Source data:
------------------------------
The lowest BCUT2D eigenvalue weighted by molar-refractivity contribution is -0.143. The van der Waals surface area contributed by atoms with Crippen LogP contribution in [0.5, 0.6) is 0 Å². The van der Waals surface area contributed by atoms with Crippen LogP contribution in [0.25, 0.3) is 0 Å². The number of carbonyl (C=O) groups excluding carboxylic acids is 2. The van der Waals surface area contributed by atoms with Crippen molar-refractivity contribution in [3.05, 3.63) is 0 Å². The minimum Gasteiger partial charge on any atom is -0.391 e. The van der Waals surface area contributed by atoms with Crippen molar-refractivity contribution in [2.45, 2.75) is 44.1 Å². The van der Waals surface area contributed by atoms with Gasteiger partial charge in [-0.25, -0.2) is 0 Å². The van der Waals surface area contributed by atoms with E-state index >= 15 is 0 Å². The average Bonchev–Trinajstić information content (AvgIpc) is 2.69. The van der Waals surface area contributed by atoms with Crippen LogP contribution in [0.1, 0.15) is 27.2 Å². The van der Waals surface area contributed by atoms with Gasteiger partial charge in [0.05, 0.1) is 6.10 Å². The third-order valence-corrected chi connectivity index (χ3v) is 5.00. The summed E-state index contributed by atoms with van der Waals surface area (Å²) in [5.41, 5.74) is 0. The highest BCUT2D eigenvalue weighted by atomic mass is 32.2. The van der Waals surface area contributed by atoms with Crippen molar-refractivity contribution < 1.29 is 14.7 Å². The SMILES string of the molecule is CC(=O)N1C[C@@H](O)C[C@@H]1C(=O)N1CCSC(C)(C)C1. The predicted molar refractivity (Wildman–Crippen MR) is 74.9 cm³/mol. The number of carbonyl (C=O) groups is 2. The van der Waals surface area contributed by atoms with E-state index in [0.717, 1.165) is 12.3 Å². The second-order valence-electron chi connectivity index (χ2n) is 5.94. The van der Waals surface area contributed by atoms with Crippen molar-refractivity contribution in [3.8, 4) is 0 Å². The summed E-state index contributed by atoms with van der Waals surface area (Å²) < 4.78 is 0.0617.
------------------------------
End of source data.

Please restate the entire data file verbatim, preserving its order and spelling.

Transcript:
The lowest BCUT2D eigenvalue weighted by molar-refractivity contribution is -0.143. The van der Waals surface area contributed by atoms with Crippen LogP contribution in [0.5, 0.6) is 0 Å². The van der Waals surface area contributed by atoms with Crippen LogP contribution in [0.25, 0.3) is 0 Å². The number of carbonyl (C=O) groups excluding carboxylic acids is 2. The van der Waals surface area contributed by atoms with Crippen molar-refractivity contribution in [3.05, 3.63) is 0 Å². The minimum Gasteiger partial charge on any atom is -0.391 e. The van der Waals surface area contributed by atoms with Crippen molar-refractivity contribution in [2.45, 2.75) is 44.1 Å². The van der Waals surface area contributed by atoms with Gasteiger partial charge in [-0.25, -0.2) is 0 Å². The van der Waals surface area contributed by atoms with E-state index >= 15 is 0 Å². The average Bonchev–Trinajstić information content (AvgIpc) is 2.69. The van der Waals surface area contributed by atoms with Crippen LogP contribution in [0.1, 0.15) is 27.2 Å². The van der Waals surface area contributed by atoms with Gasteiger partial charge in [0.05, 0.1) is 6.10 Å². The third-order valence-corrected chi connectivity index (χ3v) is 5.00. The summed E-state index contributed by atoms with van der Waals surface area (Å²) in [5.41, 5.74) is 0. The highest BCUT2D eigenvalue weighted by atomic mass is 32.2. The van der Waals surface area contributed by atoms with Crippen molar-refractivity contribution < 1.29 is 14.7 Å². The SMILES string of the molecule is CC(=O)N1C[C@@H](O)C[C@@H]1C(=O)N1CCSC(C)(C)C1. The predicted molar refractivity (Wildman–Crippen MR) is 74.9 cm³/mol. The number of carbonyl (C=O) groups is 2. The van der Waals surface area contributed by atoms with E-state index in [0.717, 1.165) is 12.3 Å². The second-order valence-electron chi connectivity index (χ2n) is 5.94. The van der Waals surface area contributed by atoms with Crippen molar-refractivity contribution in [3.8, 4) is 0 Å². The summed E-state index contributed by atoms with van der Waals surface area (Å²) < 4.78 is 0.0617.